How to use the With NOT IN to strip out values from a

Carlton Patterson 741 Reputation points

I am trying to use the NOT IN function to return an output with certain fields stripped out.

For example I am trying return a table without the value 'Recruiting' or 'Natural' contained in the department field.

I tried the following:

FROM dbo.investmgmt
WHERE investmgmt.department NOT IN ('%Natural%')

I have created some sample data:

CREATE TABLE investmgmt (
    department varchar(250),
    company_name varchar(100))

INSERT investmgmt VALUES
('Strategy and Investment at ByteDance','ByteDance'),
('Investment management','Devon Equity Management Limited'),
('Senior Investment and Asset Manager','The Instant Group'),
('Director - Investment Banking & Law at Pinpoint Partners','Pinpoint Partners'),
('Recruiting talented Developers/Engineers into the Investment Banking and Investment Management Industries','Cornwallis Elt'),
('Investment Manager at Beringea','Beringea'),
('Investment Management - Natural Capital and Sustainable Farmland','Climate Asset Management'),
('Principal, Fund Manager','Columbus Capital Ltd'),
('CEO | ESG Investment Partners | Green Economy | ESG Procurement | Asset Management | M&A |','IZECORP INVESTMENTS'),
('Investment Banking Analyst at BNP Paribas','Deloitte'),
('Property Investment | Property Development | Finance','Nova Financial Group')

SELECT * FROM investmgmt

Any thoughts?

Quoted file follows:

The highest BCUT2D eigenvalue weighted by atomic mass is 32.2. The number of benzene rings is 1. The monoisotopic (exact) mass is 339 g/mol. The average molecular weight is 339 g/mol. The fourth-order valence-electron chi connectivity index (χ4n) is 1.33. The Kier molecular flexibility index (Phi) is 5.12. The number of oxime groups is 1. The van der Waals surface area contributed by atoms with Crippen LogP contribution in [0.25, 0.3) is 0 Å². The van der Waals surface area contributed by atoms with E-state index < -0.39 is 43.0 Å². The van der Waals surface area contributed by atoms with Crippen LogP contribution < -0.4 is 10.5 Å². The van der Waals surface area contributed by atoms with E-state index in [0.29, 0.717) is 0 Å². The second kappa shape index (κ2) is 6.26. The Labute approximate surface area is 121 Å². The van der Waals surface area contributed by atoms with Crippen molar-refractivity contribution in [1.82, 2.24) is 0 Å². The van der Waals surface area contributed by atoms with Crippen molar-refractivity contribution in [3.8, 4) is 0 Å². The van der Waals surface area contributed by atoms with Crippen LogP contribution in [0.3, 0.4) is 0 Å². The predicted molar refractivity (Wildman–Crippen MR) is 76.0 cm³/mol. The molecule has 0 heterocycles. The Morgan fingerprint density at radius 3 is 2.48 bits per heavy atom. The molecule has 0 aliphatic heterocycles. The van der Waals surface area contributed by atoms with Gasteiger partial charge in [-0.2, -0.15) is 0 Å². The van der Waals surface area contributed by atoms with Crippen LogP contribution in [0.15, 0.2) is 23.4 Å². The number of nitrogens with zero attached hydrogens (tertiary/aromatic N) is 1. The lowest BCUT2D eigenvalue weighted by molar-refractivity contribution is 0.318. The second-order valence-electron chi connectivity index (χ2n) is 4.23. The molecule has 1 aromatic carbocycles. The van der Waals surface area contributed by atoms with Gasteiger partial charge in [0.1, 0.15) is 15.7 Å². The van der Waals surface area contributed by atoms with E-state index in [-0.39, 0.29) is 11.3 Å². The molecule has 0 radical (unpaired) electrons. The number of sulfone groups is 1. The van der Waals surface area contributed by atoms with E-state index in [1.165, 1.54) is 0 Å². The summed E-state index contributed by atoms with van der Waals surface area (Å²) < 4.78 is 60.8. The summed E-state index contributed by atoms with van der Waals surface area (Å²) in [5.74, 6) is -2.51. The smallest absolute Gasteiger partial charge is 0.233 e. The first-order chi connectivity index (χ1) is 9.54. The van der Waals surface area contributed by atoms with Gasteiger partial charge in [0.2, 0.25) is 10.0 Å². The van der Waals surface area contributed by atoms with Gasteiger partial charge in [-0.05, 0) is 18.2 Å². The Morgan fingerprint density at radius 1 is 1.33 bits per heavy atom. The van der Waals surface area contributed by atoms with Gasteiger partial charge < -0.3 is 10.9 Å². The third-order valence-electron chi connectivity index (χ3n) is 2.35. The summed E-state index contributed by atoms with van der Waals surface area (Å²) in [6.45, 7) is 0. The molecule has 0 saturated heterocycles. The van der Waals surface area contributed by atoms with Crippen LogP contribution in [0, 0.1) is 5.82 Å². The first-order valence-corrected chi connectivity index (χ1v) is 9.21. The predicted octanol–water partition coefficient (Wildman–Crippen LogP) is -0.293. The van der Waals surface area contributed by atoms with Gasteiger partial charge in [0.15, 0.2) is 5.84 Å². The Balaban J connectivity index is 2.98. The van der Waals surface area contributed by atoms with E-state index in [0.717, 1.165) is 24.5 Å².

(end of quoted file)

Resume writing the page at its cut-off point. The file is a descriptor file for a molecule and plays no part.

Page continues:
SQL Server
SQL Server
A family of Microsoft relational database management and analysis systems for e-commerce, line-of-business, and data warehousing solutions.
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Accepted answer
  1. Erland Sommarskog 103.8K Reputation points MVP

    NOT IN is not a function. Let's start from beginning. If you say:

    SELECT * FROM tbl WHERE col IN (1, 2, 3)

    This is a syntactic shortcut for

    SELECT * FROM tbl WHERE col = 1 OR col = 2 OR col 3

    You can easily see this with help of an error message.

    CREATE TABLE #t (a int NOT NULL)
    SELECT a FROM #t WHERE b IN (1, 2, 3)

    You get these errors:

    Msg 207, Level 16, State 1, Line 26
    Invalid column name 'b'.

    Msg 207, Level 16, State 1, Line 26
    Invalid column name 'b'.

    Msg 207, Level 16, State 1, Line 26
    Invalid column name 'b'.

    You get there error messages, because before the binder comes around to look for the columns, the parser has already rewritten the IN to a list of OR conditions.

    Now that you know what IN means, you also understand what NOT IN means. That is:

    SELECT * FROM tbl WHERE col NOT IN (1, 2, 3)

    is the same as

    SELECT * FROM tbl WHERE NOT (col = 1 OR col = 2 OR col = 3)

    Or, with some boolean algebra:

    SELECT * FROM tbl WHERE col <> 1 AND col <> 2 AND col <> 3

    In your example you had %Natural%. I assume that you had some wildcard thingie in mind. If you want to use wildcards, you need to use the LIKE operator. But for the LIKE operator there is no syntactic shortcut, but you need to write

    SELECT * FROM tbl WHERE col NOT LIKE '%this%' AND col NOT LIKE '%that%'
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